January 22 - February 2
Welcome to the 2nd Dispatch of 2013!
This week: Riots in Egypt, French in Mali (but no Islamists), Centrists in Israel, Women in the Military, and Incrementalism in Congress.
Riots broke out in several cities in Egypt on the second anniversary of the country’s January 25 uprising. The riots, which started as a political protest, escalated sharply on the 26th as soccer fans in Port Said took over the town in response to a court case regarding a riot last February. The riots grew further after clashes with the police left several protestors dead, and on the 27th, Egyptian President Morsi declared a state of emergency and a curfew in Port Said and two other cities. Neither the police nor the curfew stemmed the violence, and on the 29th, the head of the military warned the state was in danger of collapse if the riots continued. The violence culminated in street battles outside the presidential palace on Friday, which left one protestor dead and several dozen wounded.
For all the Egyptian Revolution accomplished, it’s never seemed quite complete. Mubarak was removed from power by his own generals, and most of his state apparatus remains intact. Most of the last year in Egypt has played like a long game of insider baseball — long-established factions like the military and the Muslim Brotherhood vying for control, with Mubarak-appointed judges in the middle. The issues that brought the people to the street were never resolved, and Morsi’s ham-handed declarations of extra-constitutional power have stoked fear and anger in the streets. The “opposition,” many of whom are also holdovers from the Mubarak era, have been just as powerless to control what’s happening in the streets. I’m not sure what will result from these riots, but they’re a major black eye for Morsi and the Muslim Brotherhood and the police actions in the street are a stark demonstration that Egypt hasn’t come far enough since Mubarak’s departure.
The French military has retaken most of Northern Mali in just a couple weeks, meeting shockingly little resistance along the way.
After a few early skirmishes, the Malian conflict looked like it was going to be a slog. It wasn’t — the militants chose not to engage, and just left. This was a smart move — the Islamists are an alarmingly capable force, but attempting to hold North Mali in the face of a legitimate army would’ve been an incredibly costly failure. The big question now is, what happened to several thousand well-armed and trained Jihadis? NightWatch suspects they’ve gone to Libya, while the recent attack in Algeria suggests they still have reasonably free mobility through that country, and Sudan, a historic home to Salafi groups, is on the verge of collapse. The Saharan region is much, much more dangerous than previously thought.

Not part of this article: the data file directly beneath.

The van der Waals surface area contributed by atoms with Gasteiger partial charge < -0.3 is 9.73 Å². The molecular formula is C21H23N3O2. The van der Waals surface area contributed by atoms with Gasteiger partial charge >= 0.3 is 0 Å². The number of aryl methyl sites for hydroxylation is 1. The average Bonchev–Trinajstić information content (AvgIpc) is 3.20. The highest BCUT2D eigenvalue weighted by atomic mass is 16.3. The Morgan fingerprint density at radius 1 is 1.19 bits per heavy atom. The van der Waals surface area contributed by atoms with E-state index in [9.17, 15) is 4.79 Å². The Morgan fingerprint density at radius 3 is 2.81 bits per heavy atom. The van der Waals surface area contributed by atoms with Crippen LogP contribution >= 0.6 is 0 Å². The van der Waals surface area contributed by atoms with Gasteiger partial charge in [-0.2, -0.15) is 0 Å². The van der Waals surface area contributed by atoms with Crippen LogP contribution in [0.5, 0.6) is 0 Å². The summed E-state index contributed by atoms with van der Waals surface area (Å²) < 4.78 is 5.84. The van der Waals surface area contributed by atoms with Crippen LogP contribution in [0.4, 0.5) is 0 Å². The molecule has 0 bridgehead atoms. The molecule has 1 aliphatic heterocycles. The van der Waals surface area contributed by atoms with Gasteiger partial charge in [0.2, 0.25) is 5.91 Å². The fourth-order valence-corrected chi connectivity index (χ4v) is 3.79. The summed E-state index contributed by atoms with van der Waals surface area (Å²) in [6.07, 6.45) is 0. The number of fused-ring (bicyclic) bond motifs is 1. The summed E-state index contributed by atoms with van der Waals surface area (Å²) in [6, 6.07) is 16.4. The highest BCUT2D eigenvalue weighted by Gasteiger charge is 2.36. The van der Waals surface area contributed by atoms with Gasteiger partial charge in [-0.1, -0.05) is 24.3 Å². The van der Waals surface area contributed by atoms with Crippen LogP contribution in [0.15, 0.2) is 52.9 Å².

Yesh Atid, a new centrist party, shook up Israeli politics, capturing 19 of the 120 parliament seats in national elections on the 22nd. While current Prime Minister Benjamin Netanyahu is almost certain to serve another term, Yesh Atid is now the second-largest party in the Knesset. The party is largely focused on domestic and “pocket-book” issue that resonate with middle-class and urban Israelis.
Yesh Atid’s rise is a sharp turn for Israeli politics, which have seemed increasingly religious and conservative over the last few years. Among other issues, the party is strongly in favor of removing the exemptions from army service and typical schooling for ultra-Orthodox Jewish groups, who have had an outsize impact on Israeli politics lately. The party is mostly concerned with internal Israeli affairs, so it’s hard to tell what impact they’ll have on Israel’s stance towards either Iran or Palestine, but it’s nice to see a move towards more centrist, modern, and secularist politics in the Israeli mainstream again.
The Senate agreed to a small package of procedural reforms aimed at reducing some of the deadlock of the previous years. Included were two changes, one which would allow certain bills to pass within a day or two after a simple up-and-down vote, and another which reduces the opportunities to filibuster bills.
The changes are window-dressing: Senators can still “filibuster” bills without actually having to stand up and talk for hours, prove they have the votes to block a bill, or even be present for the vote. That said, progress is progress, especially for Congress.
The Pentagon announced it will lift the restriction on women in combat roles by 2016.
And it’s about time. Interestingly, the change is being pushed internally by the Joint Chiefs of Staff, not imposed from outside. The policy change reflects what many have noted has been the reality on the ground in Iraq and Afghanistan, where any role that involves leaving the base is functionally a combat role.
Thanks for reading, and my best for the weeks ahead!